So my solution is this:
Lower the cost of getting content up without lowering the cost of quality and authenticity.
Mahalo.com has been making great strides in this and is constantly innovating ways on how they can tap this vast pool of talent online. But still, I think it can be improved upon through localization.
The way that Mahalo structures its website is not geographical - it was meant as a general resource in a world that is increasingly becoming technical and specialized. It also structures its topics according to the topic. I think it should always be a combination of both geography and interest.
Another potentially similar take on the same matter are the efforts of IZEA - the owner of PayPerPost.com and SocialSpark.com. Again, a lot of detractors frown upon their endeavors mainly because of the effect of luring bloggers to blog only upon the whims of the advertiser.
Now the quandaries of authenticity are subject to interpretation.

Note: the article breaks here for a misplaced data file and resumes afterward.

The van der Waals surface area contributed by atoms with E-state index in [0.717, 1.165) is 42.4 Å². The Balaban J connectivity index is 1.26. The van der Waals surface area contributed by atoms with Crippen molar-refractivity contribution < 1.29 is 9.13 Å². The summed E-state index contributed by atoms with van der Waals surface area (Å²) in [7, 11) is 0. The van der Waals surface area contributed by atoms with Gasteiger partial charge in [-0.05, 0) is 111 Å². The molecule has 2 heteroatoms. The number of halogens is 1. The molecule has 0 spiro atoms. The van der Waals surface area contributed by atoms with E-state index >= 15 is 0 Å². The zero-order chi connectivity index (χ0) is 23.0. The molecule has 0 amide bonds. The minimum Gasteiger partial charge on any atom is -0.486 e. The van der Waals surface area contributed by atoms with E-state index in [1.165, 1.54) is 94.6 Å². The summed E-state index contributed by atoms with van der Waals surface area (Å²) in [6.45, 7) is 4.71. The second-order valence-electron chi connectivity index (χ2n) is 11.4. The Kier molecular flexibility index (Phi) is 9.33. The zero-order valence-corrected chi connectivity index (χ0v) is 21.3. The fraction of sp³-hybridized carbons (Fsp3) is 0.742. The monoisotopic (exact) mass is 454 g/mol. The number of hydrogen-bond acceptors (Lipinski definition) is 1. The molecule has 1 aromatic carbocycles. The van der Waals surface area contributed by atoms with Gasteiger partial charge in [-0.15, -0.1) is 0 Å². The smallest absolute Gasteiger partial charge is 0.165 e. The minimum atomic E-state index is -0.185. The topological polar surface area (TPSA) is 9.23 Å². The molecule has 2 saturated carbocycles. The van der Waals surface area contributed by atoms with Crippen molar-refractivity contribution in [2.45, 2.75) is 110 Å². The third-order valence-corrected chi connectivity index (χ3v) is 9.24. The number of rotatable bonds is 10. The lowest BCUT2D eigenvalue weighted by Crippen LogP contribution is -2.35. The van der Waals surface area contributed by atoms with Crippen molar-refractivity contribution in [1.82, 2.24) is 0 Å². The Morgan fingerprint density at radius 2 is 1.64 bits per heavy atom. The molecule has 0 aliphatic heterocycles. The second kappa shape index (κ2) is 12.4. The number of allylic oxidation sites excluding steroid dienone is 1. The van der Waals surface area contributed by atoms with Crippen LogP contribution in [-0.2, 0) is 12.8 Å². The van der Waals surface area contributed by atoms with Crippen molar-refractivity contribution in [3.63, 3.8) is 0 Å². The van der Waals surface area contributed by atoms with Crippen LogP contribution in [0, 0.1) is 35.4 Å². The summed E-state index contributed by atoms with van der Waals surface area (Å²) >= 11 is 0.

If you think about it - Google has already proven itself as the best business model in harnessing this - but it also has its own pitfalls.
Consider the structure and business plan of Google. Rather than calling people freelance writers - we coined them as "bloggers". So Google acquired Blogger.com and made it a free platform for people to write on with the promise of earnings through the Adsense monetization program.
An "upgrade" if you'd like to call it that, is for the blogger to have the ability to put his blog on his own domain of choosing. Google gets a commission for every domain bought on its blogger service. The happy blogger gets a commission from the Adsense program. Google is happy that the blogger is writing about any topic that he likes because the advertisers pay Google via the Adsense program?!
It's already a complete business cycle.
The difference in what I am planning is this:
Capture the attention of people who already have the intention to buy.
Then utilize freelancers who are genuine and honest about their recommendations to close the sale.
That's the only extent of specificity that I am willing to impart as this is an ongoing project.
You see, the focus of everybody is to make people buy even when they don't want to buy - or to try selling to people who think they want to buy.
Why not sell to those who have already made up their minds?